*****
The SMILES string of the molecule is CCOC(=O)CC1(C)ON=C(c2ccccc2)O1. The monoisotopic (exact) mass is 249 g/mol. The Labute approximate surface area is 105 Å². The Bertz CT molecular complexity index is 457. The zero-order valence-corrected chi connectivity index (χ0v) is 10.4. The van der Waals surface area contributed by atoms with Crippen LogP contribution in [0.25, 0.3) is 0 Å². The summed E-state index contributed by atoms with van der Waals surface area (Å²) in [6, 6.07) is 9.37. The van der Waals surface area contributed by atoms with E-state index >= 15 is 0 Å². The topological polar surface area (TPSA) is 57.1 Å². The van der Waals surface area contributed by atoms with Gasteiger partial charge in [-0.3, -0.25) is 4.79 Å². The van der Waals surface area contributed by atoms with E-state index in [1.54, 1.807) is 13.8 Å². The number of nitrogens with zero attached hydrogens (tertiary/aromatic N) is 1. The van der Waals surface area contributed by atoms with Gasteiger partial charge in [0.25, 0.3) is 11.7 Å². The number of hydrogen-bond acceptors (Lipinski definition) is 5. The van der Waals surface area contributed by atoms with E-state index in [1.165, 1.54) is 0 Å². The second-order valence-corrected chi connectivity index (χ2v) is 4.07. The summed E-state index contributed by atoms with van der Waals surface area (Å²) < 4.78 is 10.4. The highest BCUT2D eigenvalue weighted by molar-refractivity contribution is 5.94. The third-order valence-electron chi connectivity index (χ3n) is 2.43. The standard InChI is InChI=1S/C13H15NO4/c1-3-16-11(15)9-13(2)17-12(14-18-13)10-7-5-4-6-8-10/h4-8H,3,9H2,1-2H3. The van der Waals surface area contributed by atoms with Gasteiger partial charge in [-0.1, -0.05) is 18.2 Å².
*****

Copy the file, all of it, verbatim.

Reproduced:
The SMILES string of the molecule is CCOC(=O)CC1(C)ON=C(c2ccccc2)O1. The monoisotopic (exact) mass is 249 g/mol. The Labute approximate surface area is 105 Å². The Bertz CT molecular complexity index is 457. The zero-order valence-corrected chi connectivity index (χ0v) is 10.4. The van der Waals surface area contributed by atoms with Crippen LogP contribution in [0.25, 0.3) is 0 Å². The summed E-state index contributed by atoms with van der Waals surface area (Å²) in [6, 6.07) is 9.37. The van der Waals surface area contributed by atoms with E-state index >= 15 is 0 Å². The topological polar surface area (TPSA) is 57.1 Å². The van der Waals surface area contributed by atoms with Gasteiger partial charge in [-0.3, -0.25) is 4.79 Å². The van der Waals surface area contributed by atoms with E-state index in [1.54, 1.807) is 13.8 Å². The number of nitrogens with zero attached hydrogens (tertiary/aromatic N) is 1. The van der Waals surface area contributed by atoms with Gasteiger partial charge in [0.25, 0.3) is 11.7 Å². The number of hydrogen-bond acceptors (Lipinski definition) is 5. The van der Waals surface area contributed by atoms with E-state index in [1.165, 1.54) is 0 Å². The second-order valence-corrected chi connectivity index (χ2v) is 4.07. The summed E-state index contributed by atoms with van der Waals surface area (Å²) < 4.78 is 10.4. The highest BCUT2D eigenvalue weighted by molar-refractivity contribution is 5.94. The third-order valence-electron chi connectivity index (χ3n) is 2.43. The standard InChI is InChI=1S/C13H15NO4/c1-3-16-11(15)9-13(2)17-12(14-18-13)10-7-5-4-6-8-10/h4-8H,3,9H2,1-2H3. The van der Waals surface area contributed by atoms with Gasteiger partial charge in [-0.1, -0.05) is 18.2 Å².